# Does there exist a bijection $f: \mathbb N \rightarrow \mathbb N$ such that if $f(a) = b$ then either $b = a^2$ or $a = b^2$

Does there exist a bijection $$f: \mathbb N \rightarrow \mathbb N$$ such that if $$f(a) = b$$ then either $$b = a^2$$ or $$a = b^2$$?

Any help would be highly appreciated.

• What is $N$? Natural numbers? – Wuestenfux Jul 12 at 12:46
• @Wuestenfux Yup – Ilan Aizelman WS Jul 12 at 12:47
• Likely yes by induction – Quang Hoang Jul 12 at 12:48
• No. Hint: Consider $35$. – Kumar Jul 12 at 12:59

Let $$S = \mathbb{N} \setminus \mathbb{N}^2$$ be the set of numbers which are not perfect squares. Notice that $$a\in S^m$$ means that $$a = b^m$$ for some (unique) $$b \in \mathbb{N}$$ which is not a perfect square. Clearly $$\mathbb{N} = \bigcup_{k \ge 0} S^{2^k}$$ and this union is disjoint.
Define $$f : \mathbb{N} \to \mathbb{N}$$ as $$f(a) = \begin{cases} a^2 , &\text{ if a \in S^{2^k} where k is even } \\ \sqrt{a}, &\text{ if a \in S^{2^k} where k is odd } \\ \end{cases}$$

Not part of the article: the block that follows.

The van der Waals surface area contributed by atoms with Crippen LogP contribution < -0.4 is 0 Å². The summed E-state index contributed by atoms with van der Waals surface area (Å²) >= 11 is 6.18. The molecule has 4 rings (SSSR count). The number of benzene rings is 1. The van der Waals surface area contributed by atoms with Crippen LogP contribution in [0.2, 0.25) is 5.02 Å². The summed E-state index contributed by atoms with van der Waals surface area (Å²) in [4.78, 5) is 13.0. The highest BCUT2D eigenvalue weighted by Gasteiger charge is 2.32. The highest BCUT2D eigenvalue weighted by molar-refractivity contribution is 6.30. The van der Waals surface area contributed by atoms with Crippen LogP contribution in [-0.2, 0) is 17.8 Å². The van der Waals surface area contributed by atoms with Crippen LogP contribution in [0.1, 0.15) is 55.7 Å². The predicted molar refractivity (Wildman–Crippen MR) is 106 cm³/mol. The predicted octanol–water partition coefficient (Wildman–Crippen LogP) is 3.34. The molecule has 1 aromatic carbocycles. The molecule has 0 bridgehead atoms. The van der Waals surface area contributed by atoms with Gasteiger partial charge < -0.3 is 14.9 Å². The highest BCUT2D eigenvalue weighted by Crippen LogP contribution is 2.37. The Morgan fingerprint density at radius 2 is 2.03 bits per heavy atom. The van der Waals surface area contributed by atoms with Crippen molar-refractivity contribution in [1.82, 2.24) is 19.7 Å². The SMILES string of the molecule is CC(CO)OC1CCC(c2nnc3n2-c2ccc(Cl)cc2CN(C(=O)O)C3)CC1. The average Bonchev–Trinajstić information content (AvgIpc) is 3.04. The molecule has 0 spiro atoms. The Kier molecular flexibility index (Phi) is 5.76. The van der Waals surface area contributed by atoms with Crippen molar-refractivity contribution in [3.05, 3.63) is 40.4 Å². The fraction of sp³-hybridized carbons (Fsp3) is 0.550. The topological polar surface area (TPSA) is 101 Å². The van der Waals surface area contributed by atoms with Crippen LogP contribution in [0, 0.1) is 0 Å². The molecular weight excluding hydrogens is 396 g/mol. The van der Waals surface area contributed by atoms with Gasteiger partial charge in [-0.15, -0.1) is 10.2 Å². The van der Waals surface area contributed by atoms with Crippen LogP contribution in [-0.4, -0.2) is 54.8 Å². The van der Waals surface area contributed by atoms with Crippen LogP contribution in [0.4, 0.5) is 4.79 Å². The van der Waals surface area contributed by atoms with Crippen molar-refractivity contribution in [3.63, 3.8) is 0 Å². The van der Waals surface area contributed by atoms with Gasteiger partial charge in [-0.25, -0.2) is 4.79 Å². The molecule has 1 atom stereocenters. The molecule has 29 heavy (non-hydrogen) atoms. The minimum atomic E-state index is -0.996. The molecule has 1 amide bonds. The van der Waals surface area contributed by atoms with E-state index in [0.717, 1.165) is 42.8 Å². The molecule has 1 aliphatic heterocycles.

Then $$f$$ is bijective with inverse
$$f^{-1}(b) = \begin{cases} b^2 , &\text{ if a \in S^{2^k} where k is odd } \\ \sqrt{b}, &\text{ if a \in S^{2^k} where k is even } \\ \end{cases}$$
For some motivation, notice that if $$a \in S$$ then necessarily $$f(a) = a^2$$, and if $$b \in S$$ it must be $$f(b^2) = b$$. Therefore $$f$$ necessarily bijectively maps $$S \mapsto S^2$$ and $$S^2 \mapsto S$$. It remains to somehow bijectively map the union of $$S^4, S^8, S^{16}, \ldots$$ to itself. The most natural thing is $$S^4 \mapsto S^8, S^8\mapsto S^4$$ $$S^{16} \mapsto S^{32}, S^{32}\mapsto S^{16}$$ and so on.